As a result, domestic workers are susceptible to serious abuses if they are recruited into the  homes of families or individuals who seek to take advantage of this permissive environment.  The abuses can be extreme. They include, but are not limited to:

  • Deception about what their working conditions will be when they start work, particularly salary; 
  • Extreme working hours and lack of rest days, including seven-day, 100-hour working  weeks; 
  • Severe restrictions on freedom of movement and communication, including not being  able to leave the house or make mobile phone calls; 
  • Verbal harassment and dehumanising treatment; and 
  • Physical and sexual violence.

Some domestic workers interviewed by Amnesty International in Qatar are victims of forced  labour and human trafficking; recruited with false promises of good salaries and decent  working hours, compelled to work for employers who would not let them leave and facing – in  several cases – the threat of physical abuse or lost wages if they challenged the employer.

Qatari officials have stressed to Amnesty International that migrant domestic workers are  treated with respect, like "members of the family", by their employers. In a response to allegations of abuse against domestic workers made by the Guardian newspaper in February  2014, the government stated that the "vast majority" of domestic workers "work amicably,  save money and send this home to improve the economic situation of their families and  communities in their home countries".

Amnesty International has interviewed women who said their employers respected their  rights. The organization does not claim that all domestic workers in Qatar are poorly treated  or that all employers are abusers. Researchers met employers who were angered by cases of  abuse and who had attempted to assist domestic workers in other households who were in  distress. Nevertheless, the organization does not accept government claims that abuses  against domestic workers in Qatar represent exceptional or isolated cases. This assessment is  made on three main grounds.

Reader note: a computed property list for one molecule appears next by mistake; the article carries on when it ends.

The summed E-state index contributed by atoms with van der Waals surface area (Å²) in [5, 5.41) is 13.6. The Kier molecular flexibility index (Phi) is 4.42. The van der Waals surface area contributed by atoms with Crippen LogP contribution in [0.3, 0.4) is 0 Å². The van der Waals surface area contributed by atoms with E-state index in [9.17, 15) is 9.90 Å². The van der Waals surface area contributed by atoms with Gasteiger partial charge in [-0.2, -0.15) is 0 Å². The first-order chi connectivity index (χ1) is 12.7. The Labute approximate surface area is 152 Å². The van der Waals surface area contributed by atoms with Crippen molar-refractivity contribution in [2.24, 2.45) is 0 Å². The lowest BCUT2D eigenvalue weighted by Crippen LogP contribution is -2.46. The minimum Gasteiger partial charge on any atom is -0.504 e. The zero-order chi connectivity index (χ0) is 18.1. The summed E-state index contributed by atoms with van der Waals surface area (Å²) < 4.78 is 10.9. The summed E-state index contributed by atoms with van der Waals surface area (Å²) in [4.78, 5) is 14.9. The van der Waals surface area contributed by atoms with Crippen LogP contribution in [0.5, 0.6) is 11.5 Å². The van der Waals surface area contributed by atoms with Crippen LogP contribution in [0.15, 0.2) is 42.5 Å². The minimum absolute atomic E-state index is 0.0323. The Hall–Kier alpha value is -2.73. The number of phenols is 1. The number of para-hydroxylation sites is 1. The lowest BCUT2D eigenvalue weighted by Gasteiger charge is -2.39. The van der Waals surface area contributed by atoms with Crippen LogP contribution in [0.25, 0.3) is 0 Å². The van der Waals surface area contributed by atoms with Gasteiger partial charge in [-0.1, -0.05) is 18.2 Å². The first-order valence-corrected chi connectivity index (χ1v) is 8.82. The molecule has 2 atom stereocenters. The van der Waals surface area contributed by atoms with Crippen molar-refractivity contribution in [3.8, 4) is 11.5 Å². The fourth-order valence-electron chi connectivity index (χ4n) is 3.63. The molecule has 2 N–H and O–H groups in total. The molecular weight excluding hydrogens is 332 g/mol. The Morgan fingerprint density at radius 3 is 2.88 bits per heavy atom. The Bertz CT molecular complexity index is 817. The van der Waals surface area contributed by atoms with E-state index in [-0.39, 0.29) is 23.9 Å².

Firstly, Amnesty International's interviews with migrant domestic workers demonstrate  significant consistencies in the types of abuses experienced. These accounts are consistent  with assessments made by others, including government officials, about the main reasons  that domestic workers leave their employers, described in Qatar as "running away". 

  • "Why do women run away? Often they’re not paid their salary. Or they’re working all the  time. They have too much work, like five children to take care of. Ramadan is the worst time  of year; more people run away then, because there’s so much work": Doha resident who  assists domestic workers in distress, March 2013.
  • "A large number of migrant women who are working as domestic workers 'run away' due  to difficult working conditions and abuse": UN Special Rapporteur on the human rights of  migrants following visit to Qatar, November 2013.
  • “We have found during investigations with housemaids and drivers who escaped from  their sponsors, that maltreatment, domestic violence, over-work (in Ramadan) and no day-off  in the week are some of the major woes that prompt household hands to escape”: Senior  Ministry of Interior official, quoted in local newspaper, 2011.

Secondly, the numbers of domestic workers seeking assistance in connection with poor  working conditions are significant. The representative of one labour sending country’s  embassy in Qatar told Amnesty International that around 90 per cent of the approximately 50  labour complaints the embassy receives every week are from women working as domestic workers. The abuses reported to the embassy include “maltreatment, no rest, unpaid salaries, sexual harassment and rape”. In 2013 the Indonesian embassy told local media that  between three and five domestic workers sought shelter every day, with the main complaints being “long working hours, lack of days off, low salary or non-payment of salary". The  embassy briefly stopped endorsing new contracts for domestic workers to highlight the high  number of women making complaints of abuse and the pressure this was placing on the  embassy. The Qatar Foundation for Combating Human Trafficking, which is mandated to  provide assistance to victims of trafficking, stated in 2013 that it received between 200 and  300 calls a month from domestic workers or their relatives. 

Thirdly, while credible independent data regarding abuses against domestic workers in Qatar  is very scarce, Qatar's National Human Rights Committee (NHRC) has consistently stated  that domestic workers are the group of workers most at risk of being abused, in part because  of the systemic problems which leave domestic workers without legal protection for their  rights: "the rights of domestic workers remain an important challenge because they are the  group most exposed to transgressions, due to the lack of legislation to regulate their affairs  and employment relationships, and the fact that they are not subject to the labour law." It is widely accepted that globally migrant domestic workers are at a higher risk of abuse than  workers in other occupations.